10 comments:

  1. Great post! I have all the respect in the world for our athletes, but is it because I am an athlete. I have a tough time believing the nay-sayers are putting much effort into anything other than their criticizing. What makes it even worse with gymnastics - those girls are still impressionable young ladies. They really don't deserve that at all! My 4 year old daughter is watching every event and every sport and her reaction is always "wow" and "I want to do that too". Why should an adults perspective be any different?

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  2. I like it, good blog post. I agree that Jones was seemingly singled-out in a biased and unfair manner by the NYT. I am a Lolo fan, and not merely for her looks, so I suppose I would miss out on why people might have a problem with her getting media attention. However, it is part-and-parcel of being in the public eye (especially by choice) that there will be backlash. See Tim Tebow, who apparently has never done anything wrong.

    There is another side, though, and it is something that turns me off on sports media, in general, and specifically running/track media: excessive fawning over the sport's stars. The result is too much of substance-free interviews full of softballs and bouquets and mugging for fanboy photo ops. Too many in the media fail to maintain a critical distance from who or what they are covering. Legitimate criticism is typically not a part of their vocabulary, for even legit criticism can lead to losing access for interviews and quotes. And so the mainstream media was loath to question Marion Jones's notorious associations with the likes of Charlie Francis and BALCO. Or Carmelita Jeter's progression plus her association with Mark Block. Or Bolt's and Blake's progressions. Or the associations and/or progressions of a number of U.S. and foreign distance runners. Lack of legitimate investigative writing and critical questioning is just another significant factor that eats at the fabric of the integrity of sport. Typically, and unfortunately, we instead wind up with potshots at easy targets like Lolo Jones or young gymnasts as well as blind, unquestioning support for stars who do have troublesome associations and activities.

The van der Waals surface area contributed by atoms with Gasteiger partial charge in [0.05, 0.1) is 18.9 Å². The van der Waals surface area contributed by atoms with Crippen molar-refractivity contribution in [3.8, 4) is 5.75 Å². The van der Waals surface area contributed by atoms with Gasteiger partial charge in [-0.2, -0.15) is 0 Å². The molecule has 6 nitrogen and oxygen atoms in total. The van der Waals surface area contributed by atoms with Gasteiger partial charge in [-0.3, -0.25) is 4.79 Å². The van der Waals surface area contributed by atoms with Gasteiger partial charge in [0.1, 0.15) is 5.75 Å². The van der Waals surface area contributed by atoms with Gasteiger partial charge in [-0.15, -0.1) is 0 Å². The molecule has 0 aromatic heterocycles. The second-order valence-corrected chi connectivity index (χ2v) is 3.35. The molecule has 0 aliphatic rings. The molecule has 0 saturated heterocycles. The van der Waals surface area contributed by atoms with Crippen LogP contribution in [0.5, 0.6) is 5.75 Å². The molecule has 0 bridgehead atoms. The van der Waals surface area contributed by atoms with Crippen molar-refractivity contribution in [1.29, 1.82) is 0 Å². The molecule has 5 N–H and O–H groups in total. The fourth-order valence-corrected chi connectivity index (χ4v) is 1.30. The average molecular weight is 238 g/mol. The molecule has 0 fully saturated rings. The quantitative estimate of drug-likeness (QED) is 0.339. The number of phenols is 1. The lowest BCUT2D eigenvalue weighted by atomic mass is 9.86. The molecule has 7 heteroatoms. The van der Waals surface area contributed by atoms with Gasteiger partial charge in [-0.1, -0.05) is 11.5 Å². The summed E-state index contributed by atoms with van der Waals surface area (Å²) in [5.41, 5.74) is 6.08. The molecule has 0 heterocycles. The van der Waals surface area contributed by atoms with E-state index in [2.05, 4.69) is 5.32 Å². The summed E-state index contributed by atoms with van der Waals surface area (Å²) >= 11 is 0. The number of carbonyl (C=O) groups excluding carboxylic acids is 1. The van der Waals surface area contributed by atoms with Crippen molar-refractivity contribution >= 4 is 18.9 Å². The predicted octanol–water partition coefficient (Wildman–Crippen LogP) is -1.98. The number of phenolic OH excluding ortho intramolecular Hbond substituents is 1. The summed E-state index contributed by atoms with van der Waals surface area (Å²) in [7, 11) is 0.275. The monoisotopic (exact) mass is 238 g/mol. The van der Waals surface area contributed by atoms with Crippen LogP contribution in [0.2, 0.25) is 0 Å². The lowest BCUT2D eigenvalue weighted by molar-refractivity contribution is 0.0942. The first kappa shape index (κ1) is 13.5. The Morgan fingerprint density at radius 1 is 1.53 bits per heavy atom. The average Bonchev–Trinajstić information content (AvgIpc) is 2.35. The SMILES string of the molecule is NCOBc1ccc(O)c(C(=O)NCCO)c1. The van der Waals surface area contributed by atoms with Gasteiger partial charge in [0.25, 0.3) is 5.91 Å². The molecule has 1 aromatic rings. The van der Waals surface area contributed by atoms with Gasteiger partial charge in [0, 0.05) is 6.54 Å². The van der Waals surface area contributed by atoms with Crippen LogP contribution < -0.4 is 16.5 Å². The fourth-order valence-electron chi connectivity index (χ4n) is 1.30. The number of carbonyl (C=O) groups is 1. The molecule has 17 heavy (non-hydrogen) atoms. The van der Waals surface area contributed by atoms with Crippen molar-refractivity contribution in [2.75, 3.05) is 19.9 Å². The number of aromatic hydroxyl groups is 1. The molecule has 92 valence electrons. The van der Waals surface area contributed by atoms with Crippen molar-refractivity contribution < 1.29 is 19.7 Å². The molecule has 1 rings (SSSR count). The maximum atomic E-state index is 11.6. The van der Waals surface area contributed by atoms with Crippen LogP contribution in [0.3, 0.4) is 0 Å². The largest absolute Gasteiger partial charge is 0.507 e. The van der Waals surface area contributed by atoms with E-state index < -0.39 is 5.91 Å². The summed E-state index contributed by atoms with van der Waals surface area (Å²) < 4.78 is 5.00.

Going a bit further down a tangent, unlike Jason Whitlock (via the above-linked article) I care about clean sport. I care not simply for the integrity or sanctity of the sport and a level playing field (and even if all are doping, that cannot ensure a level playing field given the scientific evidence regarding high and low responders as well as the psychology of individual willingness to put oneself at risk to get a bigger edge), but more for the trickle-down effect it will inevitably have on youth athletics. High school football players are juicing up just for a shot at a partial college scholarship to Anywhere State U., what happens as Salazar's Super Supplementation ideals (brought to bear by Rupp, Farah, whomever else and publicized by a complicit media) spread to young runners with aspirations of Footlocker or Nike Team Nationals, college scholarships, college nationals as well as access to either an unethical doctor or at least daddy's credit card to be used at GNC or MaxMuscle?